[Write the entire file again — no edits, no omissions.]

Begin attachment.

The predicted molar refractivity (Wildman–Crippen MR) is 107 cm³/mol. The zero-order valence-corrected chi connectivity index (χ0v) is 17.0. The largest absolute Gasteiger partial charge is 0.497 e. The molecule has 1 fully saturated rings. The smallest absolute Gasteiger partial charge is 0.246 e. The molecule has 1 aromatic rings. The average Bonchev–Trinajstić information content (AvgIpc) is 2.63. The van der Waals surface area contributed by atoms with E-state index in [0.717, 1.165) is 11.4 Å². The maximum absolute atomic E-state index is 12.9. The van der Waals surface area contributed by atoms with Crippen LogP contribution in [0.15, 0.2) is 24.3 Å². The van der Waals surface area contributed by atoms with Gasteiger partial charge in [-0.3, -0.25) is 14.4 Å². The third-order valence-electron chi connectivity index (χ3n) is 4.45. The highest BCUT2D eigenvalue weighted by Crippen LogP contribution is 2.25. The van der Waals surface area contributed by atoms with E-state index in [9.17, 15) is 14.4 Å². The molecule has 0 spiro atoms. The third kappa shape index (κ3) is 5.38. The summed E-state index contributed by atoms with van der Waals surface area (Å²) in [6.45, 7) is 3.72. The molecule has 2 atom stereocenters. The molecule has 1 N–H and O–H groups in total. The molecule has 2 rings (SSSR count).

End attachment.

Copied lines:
The predicted molar refractivity (Wildman–Crippen MR) is 107 cm³/mol. The zero-order valence-corrected chi connectivity index (χ0v) is 17.0. The largest absolute Gasteiger partial charge is 0.497 e. The molecule has 1 fully saturated rings. The smallest absolute Gasteiger partial charge is 0.246 e. The molecule has 1 aromatic rings. The average Bonchev–Trinajstić information content (AvgIpc) is 2.63. The van der Waals surface area contributed by atoms with E-state index in [0.717, 1.165) is 11.4 Å². The maximum absolute atomic E-state index is 12.9. The van der Waals surface area contributed by atoms with Crippen LogP contribution in [0.15, 0.2) is 24.3 Å². The van der Waals surface area contributed by atoms with Gasteiger partial charge in [-0.3, -0.25) is 14.4 Å². The third-order valence-electron chi connectivity index (χ3n) is 4.45. The highest BCUT2D eigenvalue weighted by Crippen LogP contribution is 2.25. The van der Waals surface area contributed by atoms with E-state index in [9.17, 15) is 14.4 Å². The molecule has 0 spiro atoms. The third kappa shape index (κ3) is 5.38. The summed E-state index contributed by atoms with van der Waals surface area (Å²) in [6.45, 7) is 3.72. The molecule has 2 atom stereocenters. The molecule has 1 N–H and O–H groups in total. The molecule has 2 rings (SSSR count).